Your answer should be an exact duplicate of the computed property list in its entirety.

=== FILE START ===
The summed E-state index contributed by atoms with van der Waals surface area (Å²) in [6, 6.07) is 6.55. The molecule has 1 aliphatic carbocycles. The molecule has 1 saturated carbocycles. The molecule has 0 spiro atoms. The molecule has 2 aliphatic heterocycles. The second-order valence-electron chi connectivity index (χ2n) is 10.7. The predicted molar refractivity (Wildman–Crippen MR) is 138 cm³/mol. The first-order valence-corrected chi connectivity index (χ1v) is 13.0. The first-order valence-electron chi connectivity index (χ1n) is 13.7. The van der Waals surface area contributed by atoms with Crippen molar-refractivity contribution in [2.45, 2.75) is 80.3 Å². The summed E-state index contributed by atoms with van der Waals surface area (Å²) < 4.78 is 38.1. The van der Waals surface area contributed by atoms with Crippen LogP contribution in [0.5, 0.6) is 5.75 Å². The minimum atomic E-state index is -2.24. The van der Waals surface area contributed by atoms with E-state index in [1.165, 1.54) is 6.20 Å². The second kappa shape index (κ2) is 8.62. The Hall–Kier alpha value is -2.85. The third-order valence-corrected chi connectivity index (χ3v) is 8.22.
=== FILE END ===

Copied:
The summed E-state index contributed by atoms with van der Waals surface area (Å²) in [6, 6.07) is 6.55. The molecule has 1 aliphatic carbocycles. The molecule has 1 saturated carbocycles. The molecule has 0 spiro atoms. The molecule has 2 aliphatic heterocycles. The second-order valence-electron chi connectivity index (χ2n) is 10.7. The predicted molar refractivity (Wildman–Crippen MR) is 138 cm³/mol. The first-order valence-corrected chi connectivity index (χ1v) is 13.0. The first-order valence-electron chi connectivity index (χ1n) is 13.7. The van der Waals surface area contributed by atoms with Crippen molar-refractivity contribution in [2.45, 2.75) is 80.3 Å². The summed E-state index contributed by atoms with van der Waals surface area (Å²) < 4.78 is 38.1. The van der Waals surface area contributed by atoms with Crippen LogP contribution in [0.5, 0.6) is 5.75 Å². The minimum atomic E-state index is -2.24. The van der Waals surface area contributed by atoms with E-state index in [1.165, 1.54) is 6.20 Å². The second kappa shape index (κ2) is 8.62. The Hall–Kier alpha value is -2.85. The third-order valence-corrected chi connectivity index (χ3v) is 8.22.